9 months ago

Billion-dollar club: A bigger size could help make market less volatile

Regulator aspires to have more large cos listed with higher public stakes

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In September 2021, Beximco's market capitalisation was around $1.39 billion. Its share traded at Tk 136.30 each and the exchange rate was Tk 83 per dollar.

At the time, the company could showcase its membership in the billion-dollar club.

Not anymore.

In the last more than a year, Beximco's share price slid 15.18 per cent to get static at the floor price of Tk 115.60 each until Thursday. During the period, the taka lost value against the dollar significantly on the back of the Russia-Ukraine war that caused supply-chain disruptions across the world.

As a result, Beximco's market cap fell below $1 billion, $0.96 billion to be exact.

Like Beximco, the state-run Investment Corporation of Bangladesh (ICB), Beximco Pharmaceuticals, LafargeHolcim Bangladesh, and Berger Paints Bangladesh have also fallen out of the club of billion-dollar companies.

The club has now shrunk to almost half of its size at the end of 2021. The members that lost the tag may get back in as the market regains its momentum and starts moving upwards.

But why are they important? Or how do they help shape a market?

Experts say the stock market in Bangladesh has remained stunted because of the thin presence of large companies with strong fundamentals. They insist that if more large companies get listed on the bourses, the market will be less volatile.

Md. Moniruzzaman, managing director of IDLC Investments, said large-cap companies have good corporate governance and human resources and usually conform to global practices.

On the other hand, many small-cap companies are centred on one person, devoid of good governance. Such companies create market volatility while large-cap companies help stabilise the market, said Moniruzzaman.

Investors also get good returns from established companies that make good profits. They show higher interest in putting their money in those firms also because they create well-known brands, often becoming household names.

But it is not possible to specify a number as to how many such companies can boost the strength of an emerging market like Bangladesh.

One of the peers, Vietnam's main bourse Ho Chi Minh Stock Exchange (HoSE) had 39 members having market cap above $1 billion in October 2022, according to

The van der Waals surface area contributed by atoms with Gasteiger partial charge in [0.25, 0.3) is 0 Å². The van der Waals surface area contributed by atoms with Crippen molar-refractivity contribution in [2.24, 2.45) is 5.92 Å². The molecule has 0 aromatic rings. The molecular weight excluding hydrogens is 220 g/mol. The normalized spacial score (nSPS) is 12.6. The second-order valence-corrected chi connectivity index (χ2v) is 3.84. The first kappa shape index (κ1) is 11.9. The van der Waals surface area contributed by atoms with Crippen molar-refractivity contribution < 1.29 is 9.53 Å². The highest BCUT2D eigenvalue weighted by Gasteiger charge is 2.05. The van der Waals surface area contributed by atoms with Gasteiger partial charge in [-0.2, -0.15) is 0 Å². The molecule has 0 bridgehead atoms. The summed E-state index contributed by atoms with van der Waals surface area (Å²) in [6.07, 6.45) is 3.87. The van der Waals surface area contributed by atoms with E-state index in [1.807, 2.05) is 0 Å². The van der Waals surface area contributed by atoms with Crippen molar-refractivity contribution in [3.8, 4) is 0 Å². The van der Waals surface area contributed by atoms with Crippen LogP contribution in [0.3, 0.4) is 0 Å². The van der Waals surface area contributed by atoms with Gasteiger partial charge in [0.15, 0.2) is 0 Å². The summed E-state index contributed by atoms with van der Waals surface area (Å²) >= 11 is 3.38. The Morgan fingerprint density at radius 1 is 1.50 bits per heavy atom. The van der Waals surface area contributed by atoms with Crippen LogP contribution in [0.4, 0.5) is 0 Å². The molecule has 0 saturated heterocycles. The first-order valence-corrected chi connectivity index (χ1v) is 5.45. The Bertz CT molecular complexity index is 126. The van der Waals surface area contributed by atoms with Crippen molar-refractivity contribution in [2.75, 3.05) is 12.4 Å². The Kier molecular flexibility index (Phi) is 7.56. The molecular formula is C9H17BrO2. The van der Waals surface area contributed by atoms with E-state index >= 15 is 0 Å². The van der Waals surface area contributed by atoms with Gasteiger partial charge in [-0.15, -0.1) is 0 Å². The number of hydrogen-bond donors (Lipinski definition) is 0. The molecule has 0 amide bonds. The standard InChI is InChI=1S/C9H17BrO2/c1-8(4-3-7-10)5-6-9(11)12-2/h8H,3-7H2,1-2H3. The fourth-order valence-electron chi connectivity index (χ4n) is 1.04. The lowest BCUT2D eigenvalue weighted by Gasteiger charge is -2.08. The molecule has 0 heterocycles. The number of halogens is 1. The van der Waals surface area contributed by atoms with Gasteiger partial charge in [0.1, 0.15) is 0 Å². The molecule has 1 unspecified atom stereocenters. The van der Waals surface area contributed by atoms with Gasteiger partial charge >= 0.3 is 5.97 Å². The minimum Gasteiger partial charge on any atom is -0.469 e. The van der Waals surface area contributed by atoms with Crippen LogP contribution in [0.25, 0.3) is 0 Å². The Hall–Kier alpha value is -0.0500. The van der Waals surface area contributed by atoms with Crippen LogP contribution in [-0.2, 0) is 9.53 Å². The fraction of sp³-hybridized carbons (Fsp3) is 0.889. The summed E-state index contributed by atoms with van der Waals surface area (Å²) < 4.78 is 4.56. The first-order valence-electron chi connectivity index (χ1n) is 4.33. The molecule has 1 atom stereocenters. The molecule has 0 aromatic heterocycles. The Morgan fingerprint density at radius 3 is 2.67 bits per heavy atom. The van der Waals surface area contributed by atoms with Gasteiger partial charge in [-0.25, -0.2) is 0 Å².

CEO of BRAC EPL Stock Brokerage Ahsanur Rahman said the Vietnam market is stronger than Bangladesh and that companies listed there have to be compliant with strict regulations and adopt well-accepted corporate governance practices.

The presence of large-cap companies lift the global image of the stock market too, said Mohammad Rezaul Karim, spokesperson of the Bangladesh Securities and Exchange Commission.

"Foreign investors prefer investing in large-cap companies maintaining good corporate governance. The regulator has continued its efforts to increase the number of big companies although it's not our job," Mr. Karim added.

The regulator asked issue managers to ensure listing of influential companies in the respective sectors that has not become public yet.

The broad index of the Dhaka Stock Exchange (DSE) closed at 7205 points on September 20, 2021. It declined over the time to 6215 points on Thursday. During the period, a majority of the stocks on the DSEX witnessed price correction.

The total market equity of large-cap stocks, including Grameenphone, British American Tobacco Bangladesh (BATBC), and Square Pharmaceuticals lost 6-38 per cent in value. The three, however, could retain their status.

Beximco Pharmaceuticals saw the highest price correction of 38 per cent since September 2021, while Berger Paints Bangladesh saw the lowest, 6 per cent until Thursday (January 12, 2023).

There is another factor to ponder.

Many of the large-cap companies listed on the Dhaka exchange have floated limited shares for the public.

Ahsanur Rahman, from BRAC EPL, said such companies would not play a significant role in the market if shares comprising good enough stakes of the firms were not publicly traded.

For example, Pakistan has only three billion-dollar market cap companies including Oil Gas Development.

"But the amounts of the companies' free float shares are higher than the companies of Bangladesh," Mr Rahman added.

Free float shares of large-cap companies listed in the country's stock market are very insignificant compared to their paid-up capitals. Walton Hi-Tech Industries has the lowest amount of shares owned by the public, comprising only 1 percent of its business.

Berger Paints has 5 per cent free float shares while Grameenphone, Robi, United Power Generation and Distribution Company have 10 per cent each.

Among the other companies, BATBC has 27.09 per cent free float shares, LafargeHolcim Bangladesh 35.85 per cent, Square Pharmaceuticals 65.33 per cent, Renata 48.71 per cent, Beximco 66.06 per cent, ICB 30.51 per cent, and Beximco Pharmaceuticals 69.86 per cent.

Some merchant bankers said good companies were not happy with the existing valuation system under the book building method before the floating of an initial public offering.

As per the system, a company's share price will not exceed the average of the latest net asset value (NAV) plus 10 times the annual average earnings per share (EPS) over the previous five years.

Requesting anonymity, a top official of the securities regulator said the listing of a company will be facilitated by bypassing the provision if the business has a strong legacy and future prospects.

On the issue around free float shares, the official said some companies sought time to increase the public stakes gradually.

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